Wednesday, August 15, 2012

The suicidal demonstration of John Harries

Henry VI was arguably England's most incompetent king, although he was not alone in that category. He was born in 1421 and succeeded to the throne as an infant after his father's untimely death in 1422. During his minority the kingdom was competently governed by his uncle John, Duke of bedford and his great uncle Cardinal Henry Beaufort, bishop of Winchester. Once he attained his majority the government of the country began to slip away from the centre. Foreign policy was a disaster and the legacy of his father was entirely undone. At home, there were serious grumblings about the men around the king who were unfairly enriching themselves at the expense of others; in many instances the law was being subverted.

Henry seems to have been incapable of making consistent decisions and it later became apparent that he did not have the mental capacity to grapple with complex issues. Eventually his mind went altogether, but by the time people around him realised this the damage had been done and the country was in a state of civil war. 15th century men and women had difficulty in imagining that their king could be questioned, so even when he made decisions which were plainly barmy, the men around him, by and large, shrugged their shoulders and tried to make the best of it. Even after he had plainly lost his mind there were people who chose to believe that he had become a holy man. This was a myth that persisted until the 20th century.

By 1450 the people of England had become fed up. The French dominions had been lost, taxation was arbitrary, and the economy was in a poor state. Rebellion erupted in Kent and Essex in a mirror of the Peasants' revolt of 1381, except that these rebels were largely landowners and merchants. It was, in the end, the respectability of these rebels that made them desist from attacking the king and the rebellion was quieted with assurances that new advisors would be appointed to key posts in the king's household. Henry had failed to show much leadership during this revolt. While the rebellion was at its peak he scampered off to the safety of Kenilworth castle and left his lieutenants to handle the problem. When it appeared safe he returned to London on the 28th July. However, indications of further unrest prompted him to make his way north again in September. This brought him on the road through Stony Stratford and to the event I will describe, but first a brief word about Richard, Duke of York.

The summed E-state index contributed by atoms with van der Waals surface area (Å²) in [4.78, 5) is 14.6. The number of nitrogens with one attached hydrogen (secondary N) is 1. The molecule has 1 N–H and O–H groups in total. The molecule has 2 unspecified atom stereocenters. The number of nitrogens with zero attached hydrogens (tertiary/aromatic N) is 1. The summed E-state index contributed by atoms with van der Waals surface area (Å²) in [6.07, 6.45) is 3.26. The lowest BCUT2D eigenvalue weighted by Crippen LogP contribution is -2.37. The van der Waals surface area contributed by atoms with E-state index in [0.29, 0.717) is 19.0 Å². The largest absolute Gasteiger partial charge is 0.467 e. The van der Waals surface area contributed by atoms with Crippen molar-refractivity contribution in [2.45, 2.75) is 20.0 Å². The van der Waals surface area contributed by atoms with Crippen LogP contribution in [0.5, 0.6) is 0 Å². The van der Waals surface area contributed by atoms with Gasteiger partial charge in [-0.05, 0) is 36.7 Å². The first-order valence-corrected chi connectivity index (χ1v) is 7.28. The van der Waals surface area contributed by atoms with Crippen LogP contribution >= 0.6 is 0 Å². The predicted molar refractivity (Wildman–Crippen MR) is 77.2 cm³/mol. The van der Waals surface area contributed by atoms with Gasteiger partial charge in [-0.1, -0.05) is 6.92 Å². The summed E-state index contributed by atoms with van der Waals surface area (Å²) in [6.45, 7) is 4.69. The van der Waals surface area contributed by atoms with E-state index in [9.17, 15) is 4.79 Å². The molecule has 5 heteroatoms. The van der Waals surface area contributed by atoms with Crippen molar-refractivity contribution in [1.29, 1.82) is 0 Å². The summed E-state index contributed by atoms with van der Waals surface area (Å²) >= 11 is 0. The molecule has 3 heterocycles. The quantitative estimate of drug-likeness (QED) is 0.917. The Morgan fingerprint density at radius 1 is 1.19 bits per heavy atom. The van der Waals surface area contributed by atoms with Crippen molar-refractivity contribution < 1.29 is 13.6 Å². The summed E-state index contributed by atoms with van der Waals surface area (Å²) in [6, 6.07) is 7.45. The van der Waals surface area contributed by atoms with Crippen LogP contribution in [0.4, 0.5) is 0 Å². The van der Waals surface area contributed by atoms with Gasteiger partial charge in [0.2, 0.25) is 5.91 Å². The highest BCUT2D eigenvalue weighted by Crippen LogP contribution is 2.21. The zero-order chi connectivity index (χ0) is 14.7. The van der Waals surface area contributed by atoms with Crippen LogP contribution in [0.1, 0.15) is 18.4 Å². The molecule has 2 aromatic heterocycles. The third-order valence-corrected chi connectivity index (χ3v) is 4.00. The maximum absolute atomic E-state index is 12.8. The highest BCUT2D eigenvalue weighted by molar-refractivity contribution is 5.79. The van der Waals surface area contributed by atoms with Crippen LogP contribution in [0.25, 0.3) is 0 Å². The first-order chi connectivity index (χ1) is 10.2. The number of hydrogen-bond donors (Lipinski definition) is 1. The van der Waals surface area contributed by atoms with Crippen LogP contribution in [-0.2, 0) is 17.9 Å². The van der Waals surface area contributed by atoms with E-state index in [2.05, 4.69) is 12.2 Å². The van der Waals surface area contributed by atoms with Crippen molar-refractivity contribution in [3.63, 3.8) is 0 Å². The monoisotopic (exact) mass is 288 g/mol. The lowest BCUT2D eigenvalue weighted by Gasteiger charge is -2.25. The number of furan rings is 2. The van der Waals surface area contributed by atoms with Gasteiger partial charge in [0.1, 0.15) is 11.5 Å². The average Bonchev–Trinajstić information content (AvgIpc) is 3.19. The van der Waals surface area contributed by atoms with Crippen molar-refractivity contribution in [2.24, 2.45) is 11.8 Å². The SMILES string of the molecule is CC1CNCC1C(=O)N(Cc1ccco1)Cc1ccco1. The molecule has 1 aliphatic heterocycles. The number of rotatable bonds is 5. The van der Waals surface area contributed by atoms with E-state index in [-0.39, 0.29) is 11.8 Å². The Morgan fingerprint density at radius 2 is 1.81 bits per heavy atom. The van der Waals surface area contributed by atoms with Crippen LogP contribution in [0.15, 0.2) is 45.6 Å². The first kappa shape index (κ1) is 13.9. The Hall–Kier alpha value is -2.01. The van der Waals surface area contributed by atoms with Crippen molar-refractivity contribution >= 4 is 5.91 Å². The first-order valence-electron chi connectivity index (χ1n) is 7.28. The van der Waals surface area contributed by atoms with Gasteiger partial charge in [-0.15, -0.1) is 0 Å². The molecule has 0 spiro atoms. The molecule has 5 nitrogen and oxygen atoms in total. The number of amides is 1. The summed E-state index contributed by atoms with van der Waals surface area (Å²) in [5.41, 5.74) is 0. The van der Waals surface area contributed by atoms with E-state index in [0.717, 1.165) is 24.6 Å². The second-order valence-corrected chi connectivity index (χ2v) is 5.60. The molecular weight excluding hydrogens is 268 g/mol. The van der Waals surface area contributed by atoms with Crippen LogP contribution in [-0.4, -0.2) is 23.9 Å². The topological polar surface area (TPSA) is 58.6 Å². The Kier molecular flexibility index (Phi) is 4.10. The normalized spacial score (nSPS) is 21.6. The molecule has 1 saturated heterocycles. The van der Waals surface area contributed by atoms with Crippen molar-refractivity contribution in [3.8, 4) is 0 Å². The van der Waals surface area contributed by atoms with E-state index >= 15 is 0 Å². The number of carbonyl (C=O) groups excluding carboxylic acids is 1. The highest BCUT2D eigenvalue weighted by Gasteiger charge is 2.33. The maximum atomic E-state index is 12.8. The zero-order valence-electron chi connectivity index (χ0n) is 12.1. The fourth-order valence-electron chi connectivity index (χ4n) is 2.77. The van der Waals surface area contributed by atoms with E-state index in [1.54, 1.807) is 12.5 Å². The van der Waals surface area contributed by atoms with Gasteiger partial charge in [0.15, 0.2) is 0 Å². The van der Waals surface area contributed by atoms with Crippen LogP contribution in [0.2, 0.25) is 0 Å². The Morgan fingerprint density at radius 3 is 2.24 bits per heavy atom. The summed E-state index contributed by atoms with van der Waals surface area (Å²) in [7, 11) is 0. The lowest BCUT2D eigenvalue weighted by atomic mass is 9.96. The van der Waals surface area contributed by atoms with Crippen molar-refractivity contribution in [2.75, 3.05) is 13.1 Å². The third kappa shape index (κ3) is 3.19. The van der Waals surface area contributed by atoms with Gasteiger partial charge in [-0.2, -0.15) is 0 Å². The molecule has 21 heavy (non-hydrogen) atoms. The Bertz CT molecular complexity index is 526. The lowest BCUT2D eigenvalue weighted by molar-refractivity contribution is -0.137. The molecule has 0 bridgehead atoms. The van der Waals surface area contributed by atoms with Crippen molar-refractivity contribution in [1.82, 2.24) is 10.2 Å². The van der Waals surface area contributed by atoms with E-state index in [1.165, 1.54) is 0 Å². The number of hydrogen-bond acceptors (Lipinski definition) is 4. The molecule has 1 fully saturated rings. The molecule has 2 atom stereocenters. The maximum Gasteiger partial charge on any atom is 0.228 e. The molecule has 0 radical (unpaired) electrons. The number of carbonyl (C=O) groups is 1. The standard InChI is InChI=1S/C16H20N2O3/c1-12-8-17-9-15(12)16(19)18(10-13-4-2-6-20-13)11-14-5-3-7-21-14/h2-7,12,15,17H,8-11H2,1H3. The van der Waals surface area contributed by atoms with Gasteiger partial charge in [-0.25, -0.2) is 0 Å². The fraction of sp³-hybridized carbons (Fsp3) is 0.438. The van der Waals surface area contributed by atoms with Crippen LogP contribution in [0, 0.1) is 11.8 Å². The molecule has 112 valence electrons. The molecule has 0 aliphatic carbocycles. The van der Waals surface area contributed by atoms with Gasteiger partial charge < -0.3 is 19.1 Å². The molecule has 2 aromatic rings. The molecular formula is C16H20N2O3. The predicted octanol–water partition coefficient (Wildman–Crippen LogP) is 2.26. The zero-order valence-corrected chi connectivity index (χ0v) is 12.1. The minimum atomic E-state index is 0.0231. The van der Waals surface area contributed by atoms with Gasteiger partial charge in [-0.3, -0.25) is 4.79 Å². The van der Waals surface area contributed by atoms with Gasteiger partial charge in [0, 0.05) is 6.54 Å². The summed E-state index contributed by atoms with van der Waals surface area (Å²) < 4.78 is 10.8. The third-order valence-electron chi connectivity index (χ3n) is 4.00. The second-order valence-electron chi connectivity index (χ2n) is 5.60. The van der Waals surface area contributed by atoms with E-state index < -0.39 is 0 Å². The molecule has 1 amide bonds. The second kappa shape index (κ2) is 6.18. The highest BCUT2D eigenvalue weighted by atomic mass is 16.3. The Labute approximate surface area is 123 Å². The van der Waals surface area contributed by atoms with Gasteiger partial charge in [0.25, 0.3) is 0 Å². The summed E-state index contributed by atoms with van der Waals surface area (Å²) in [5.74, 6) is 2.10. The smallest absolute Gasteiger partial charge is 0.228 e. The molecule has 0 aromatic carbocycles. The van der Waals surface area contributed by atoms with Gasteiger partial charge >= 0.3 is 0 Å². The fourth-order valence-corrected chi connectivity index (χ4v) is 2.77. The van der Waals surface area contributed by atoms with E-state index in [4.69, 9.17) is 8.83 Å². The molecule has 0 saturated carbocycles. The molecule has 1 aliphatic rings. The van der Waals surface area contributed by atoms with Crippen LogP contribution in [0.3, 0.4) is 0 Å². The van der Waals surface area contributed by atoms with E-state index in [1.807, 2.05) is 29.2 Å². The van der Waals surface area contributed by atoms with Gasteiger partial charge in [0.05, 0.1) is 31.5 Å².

Richard of York could claim descent from Lionel Duke of Clarence, the older brother of John, Duke of Lancaster, whose eldest son Henry became Henry IV. It was this connection which gave rise to the later Yorkist claim that their line of descent held precedence. In 1450 this was not argued, but it was increasingly apparent to many that Richard, who had proved himself a competent general and leader, would make a better king than his cousin.

John Harries certainly believed this and while the king was processing down the street of Stony Stratford he jumped out in front of the king waving a flail and enacted a charade to show the king how Richard of York would get rid of all the evil counsellors surrounding the king. Harries was either out of his mind or so consumed with rage at the thought of the constant misgovernance of England that he could not control himself. Possibly a mixture of both. He was quickly arrested and hanged as a traitor.

Curiously, Harries is described as a sailor and it is somewhat odd to find him this far inland. With a name like Harries he could have been a Wolverton or Stony Stratford native, but also he could have come from anywhere.

The incident at Stony Stratford was a demonstration of the huge problems that Henry's government should have been facing up to. John Harries was a lonely demonstrator but he most likely expressed the rage and exasperation that many people felt. The aftermath was Civil War, known to history as The Wars of the Roses.

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